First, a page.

Silver Falls Below $20 as the Fed Tightens Monetary Policy
Gold and silver prices have been heading downwards recently as the US Federal Reserve continues its quantitative tightening in a bid to rein in soaring inflation. Silver recently dipped below $20 per ounce, an important psychological support level for traders.
Fed’s Pivot to Quantitative Tightening Policies Impacts Gold and Silver
Quantitative tightening (QT) is a monetary policy applied by central banks that reduces the level of money supply in the economy in order to decrease the spending level and slow down the economy—a practice that can help tame inflation.
QT generally follows a period of quantitative easing (QE), when the Central Bank prints money and purchases assets to stimulate the economy.
In February 2020, prior to the Covid outbreak, the Fed had around $4.2 trillion worth of assets on its balance sheet. After 26 months of asset purchases to address the economic downturn and keep credit flowing, the Fed’s balance sheet surged to $8.9 trillion.
This represents an increase of $4.7 trillion, far exceeding the central bank’s $3.6 trillion in purchases after the 2008 financial crisis.
The Fed arguably managed to support the US economy with its QE, though it also resulted in a surge in prices. By the end of 2021, inflation was well above the Fed’s 2% target. And in May, inflation hit 8.6%, the fastest increase since December 1981.
To rein in inflation, the Fed has begun QT as well as steep rate rises. In mid-June, the central bank raised benchmark interest rates three-quarters of a percentage point and might proceed with another 0.75% raise at its next monetary meeting in July.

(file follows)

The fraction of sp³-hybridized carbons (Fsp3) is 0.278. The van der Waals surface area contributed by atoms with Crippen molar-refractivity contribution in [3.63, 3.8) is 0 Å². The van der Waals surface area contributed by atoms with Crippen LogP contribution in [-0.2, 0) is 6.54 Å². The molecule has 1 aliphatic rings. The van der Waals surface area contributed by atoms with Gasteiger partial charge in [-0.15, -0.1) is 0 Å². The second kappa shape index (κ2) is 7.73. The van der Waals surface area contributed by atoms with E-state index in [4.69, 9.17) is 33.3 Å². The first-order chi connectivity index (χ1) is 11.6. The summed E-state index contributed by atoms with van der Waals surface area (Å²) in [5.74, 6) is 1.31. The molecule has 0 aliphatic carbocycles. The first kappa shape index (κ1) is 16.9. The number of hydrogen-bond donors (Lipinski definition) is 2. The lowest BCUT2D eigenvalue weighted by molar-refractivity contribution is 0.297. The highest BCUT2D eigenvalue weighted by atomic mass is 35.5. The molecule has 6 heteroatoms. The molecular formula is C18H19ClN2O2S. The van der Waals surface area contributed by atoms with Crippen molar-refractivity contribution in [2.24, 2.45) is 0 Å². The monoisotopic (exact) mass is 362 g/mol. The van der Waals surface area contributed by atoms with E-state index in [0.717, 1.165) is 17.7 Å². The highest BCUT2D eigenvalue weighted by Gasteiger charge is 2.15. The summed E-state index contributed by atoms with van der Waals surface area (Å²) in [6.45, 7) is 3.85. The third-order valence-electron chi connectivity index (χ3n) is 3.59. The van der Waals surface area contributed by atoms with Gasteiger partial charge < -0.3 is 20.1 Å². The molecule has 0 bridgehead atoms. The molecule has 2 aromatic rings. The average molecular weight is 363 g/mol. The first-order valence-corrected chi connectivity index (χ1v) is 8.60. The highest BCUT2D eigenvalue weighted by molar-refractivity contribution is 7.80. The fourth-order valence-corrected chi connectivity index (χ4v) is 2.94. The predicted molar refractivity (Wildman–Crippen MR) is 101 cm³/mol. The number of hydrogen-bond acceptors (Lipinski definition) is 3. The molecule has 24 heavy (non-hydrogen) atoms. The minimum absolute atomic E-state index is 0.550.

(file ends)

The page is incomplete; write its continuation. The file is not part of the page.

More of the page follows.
Naturally, the Fed’s tightening adversely affects financial markets. However, it is seen as a positive sign for the US dollar as it precedes periods of higher rates. Furthermore, as the Fed stops replacing maturing securities, the money supply will shrink, possibly pushing the USD higher.
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Silver Falls Below $20/ounce
Gold and silver continue to perform poorly as the Fed’s chatter about rate hikes persists. The yellow metal edged lower for the second successive day on Tuesday, dropping back closer to the $1,800 mark in the early European session. As reported, the gold price has remained generally stable despite a lack of investors.
Meanwhile, silver has recently fallen below the psychologically important benchmark of $20 per troy ounce. This comes after the metal had crashed about 26% compared to its March highs at the beginning of the Russia-Ukraine conflict when most other precious metals including gold rallied.
Another reason behind silver’s poor price performance is the fact that its supply has recovered at a much faster rate than demand, according to a report by the London Bullion Market Association (LBMA). This was largely because major silver-producing countries like Peru and Mexico lifted their COVID-19 restrictions much earlier than the rest of the world, leading to a surge in supply while demand was still low.
Nevertheless, silver is currently trading at $19.8 per troy ounce, down by more than 1%. Meanwhile, gold is currently trading at around $1,800 per ounce, down by merely 0.54%.
How do you think gold and silver will perform during the rest of the year? Let us know in the comments below.